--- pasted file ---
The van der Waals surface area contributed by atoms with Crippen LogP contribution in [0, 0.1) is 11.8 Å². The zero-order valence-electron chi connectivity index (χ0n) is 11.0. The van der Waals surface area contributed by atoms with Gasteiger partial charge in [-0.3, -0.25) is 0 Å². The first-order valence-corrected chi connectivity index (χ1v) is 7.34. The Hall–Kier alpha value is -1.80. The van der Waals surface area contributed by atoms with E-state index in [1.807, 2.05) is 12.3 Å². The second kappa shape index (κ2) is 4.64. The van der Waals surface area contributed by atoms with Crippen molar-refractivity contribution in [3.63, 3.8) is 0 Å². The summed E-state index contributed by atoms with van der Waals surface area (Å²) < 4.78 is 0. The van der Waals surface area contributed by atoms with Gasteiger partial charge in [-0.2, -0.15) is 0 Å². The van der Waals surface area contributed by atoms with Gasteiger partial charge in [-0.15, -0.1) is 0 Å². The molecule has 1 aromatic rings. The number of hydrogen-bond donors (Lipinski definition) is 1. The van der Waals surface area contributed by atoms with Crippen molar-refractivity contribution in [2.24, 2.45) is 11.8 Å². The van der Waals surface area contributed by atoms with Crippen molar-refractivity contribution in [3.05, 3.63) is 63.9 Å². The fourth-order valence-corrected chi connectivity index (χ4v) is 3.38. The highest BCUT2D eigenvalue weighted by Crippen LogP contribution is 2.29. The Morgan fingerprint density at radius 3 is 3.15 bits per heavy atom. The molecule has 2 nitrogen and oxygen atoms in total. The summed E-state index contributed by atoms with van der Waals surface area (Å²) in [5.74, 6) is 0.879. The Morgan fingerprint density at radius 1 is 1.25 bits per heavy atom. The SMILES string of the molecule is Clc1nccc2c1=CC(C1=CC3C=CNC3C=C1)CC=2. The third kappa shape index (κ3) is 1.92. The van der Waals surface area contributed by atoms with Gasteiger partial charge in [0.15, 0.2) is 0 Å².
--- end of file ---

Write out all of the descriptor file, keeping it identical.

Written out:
The van der Waals surface area contributed by atoms with Crippen LogP contribution in [0, 0.1) is 11.8 Å². The zero-order valence-electron chi connectivity index (χ0n) is 11.0. The van der Waals surface area contributed by atoms with Gasteiger partial charge in [-0.3, -0.25) is 0 Å². The first-order valence-corrected chi connectivity index (χ1v) is 7.34. The Hall–Kier alpha value is -1.80. The van der Waals surface area contributed by atoms with E-state index in [1.807, 2.05) is 12.3 Å². The second kappa shape index (κ2) is 4.64. The van der Waals surface area contributed by atoms with Crippen molar-refractivity contribution in [3.63, 3.8) is 0 Å². The summed E-state index contributed by atoms with van der Waals surface area (Å²) < 4.78 is 0. The van der Waals surface area contributed by atoms with Gasteiger partial charge in [-0.2, -0.15) is 0 Å². The van der Waals surface area contributed by atoms with Gasteiger partial charge in [-0.15, -0.1) is 0 Å². The molecule has 1 aromatic rings. The number of hydrogen-bond donors (Lipinski definition) is 1. The van der Waals surface area contributed by atoms with Crippen molar-refractivity contribution in [2.24, 2.45) is 11.8 Å². The van der Waals surface area contributed by atoms with Crippen molar-refractivity contribution in [3.05, 3.63) is 63.9 Å². The fourth-order valence-corrected chi connectivity index (χ4v) is 3.38. The highest BCUT2D eigenvalue weighted by Crippen LogP contribution is 2.29. The Morgan fingerprint density at radius 3 is 3.15 bits per heavy atom. The molecule has 2 nitrogen and oxygen atoms in total. The summed E-state index contributed by atoms with van der Waals surface area (Å²) in [5.74, 6) is 0.879. The Morgan fingerprint density at radius 1 is 1.25 bits per heavy atom. The SMILES string of the molecule is Clc1nccc2c1=CC(C1=CC3C=CNC3C=C1)CC=2. The third kappa shape index (κ3) is 1.92. The van der Waals surface area contributed by atoms with Gasteiger partial charge in [0.15, 0.2) is 0 Å².